The objective of this chapter is to convey an understanding of the basic principles of Monte Carlo methods, with a particular focus on integration^{1} problems. Monte Carlo methods are a class of computational algorithms that rely on stochastic sampling of a (usually highdimensional) parameter space to achieve an approximation of the desired result. In finance, these methods are used, for instance, in valuating and analyzing instruments, portfolios or investments. The various sources of uncertainty (e.g., the interest rate of a floating rate bond) that affect the result are simulated, a value for each of the simulation paths^{2} is computed (e.g., the value of the floating rate bond in each interest rate scenario), and the final value is determined by averaging over the range of outcomes. From a more mathematical viewpoint, each source of uncertainty can be interpreted as a random variable. In probability theory, the expectation (expected value, first moment) of such a random variable is the weighted average of all possible values that this random variable can assume.^{3}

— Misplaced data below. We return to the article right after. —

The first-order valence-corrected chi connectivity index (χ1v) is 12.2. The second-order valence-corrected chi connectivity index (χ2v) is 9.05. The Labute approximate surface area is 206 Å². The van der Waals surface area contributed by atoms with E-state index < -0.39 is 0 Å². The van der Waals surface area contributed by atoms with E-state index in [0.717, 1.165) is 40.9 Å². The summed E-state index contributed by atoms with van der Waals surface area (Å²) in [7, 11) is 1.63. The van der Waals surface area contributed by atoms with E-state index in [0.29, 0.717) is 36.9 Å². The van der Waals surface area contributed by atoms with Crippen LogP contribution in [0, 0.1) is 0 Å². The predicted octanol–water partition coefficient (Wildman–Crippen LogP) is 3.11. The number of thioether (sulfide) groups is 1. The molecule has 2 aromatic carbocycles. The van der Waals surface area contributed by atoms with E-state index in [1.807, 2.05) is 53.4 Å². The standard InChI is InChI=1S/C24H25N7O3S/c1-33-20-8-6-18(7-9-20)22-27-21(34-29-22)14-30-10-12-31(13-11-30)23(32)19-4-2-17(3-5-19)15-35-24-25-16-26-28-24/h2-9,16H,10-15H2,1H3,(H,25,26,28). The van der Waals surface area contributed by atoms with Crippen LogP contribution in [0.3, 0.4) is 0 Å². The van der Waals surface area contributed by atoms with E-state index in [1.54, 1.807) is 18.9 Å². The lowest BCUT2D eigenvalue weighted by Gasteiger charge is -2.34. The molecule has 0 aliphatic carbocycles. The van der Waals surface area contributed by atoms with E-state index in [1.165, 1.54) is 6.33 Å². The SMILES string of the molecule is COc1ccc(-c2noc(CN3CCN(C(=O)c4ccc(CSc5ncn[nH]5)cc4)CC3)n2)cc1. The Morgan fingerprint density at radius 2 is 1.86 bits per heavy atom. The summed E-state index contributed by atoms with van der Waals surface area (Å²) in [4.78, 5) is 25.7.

The integral of a function *f* can be expressed by a mean value,

where *a* and *b* are the integration limits and *M*[*f* ] is the mean value of the function over this interval. The basic idea of the Monte Carlo method is to use the sample mean for *M* [*f* ],

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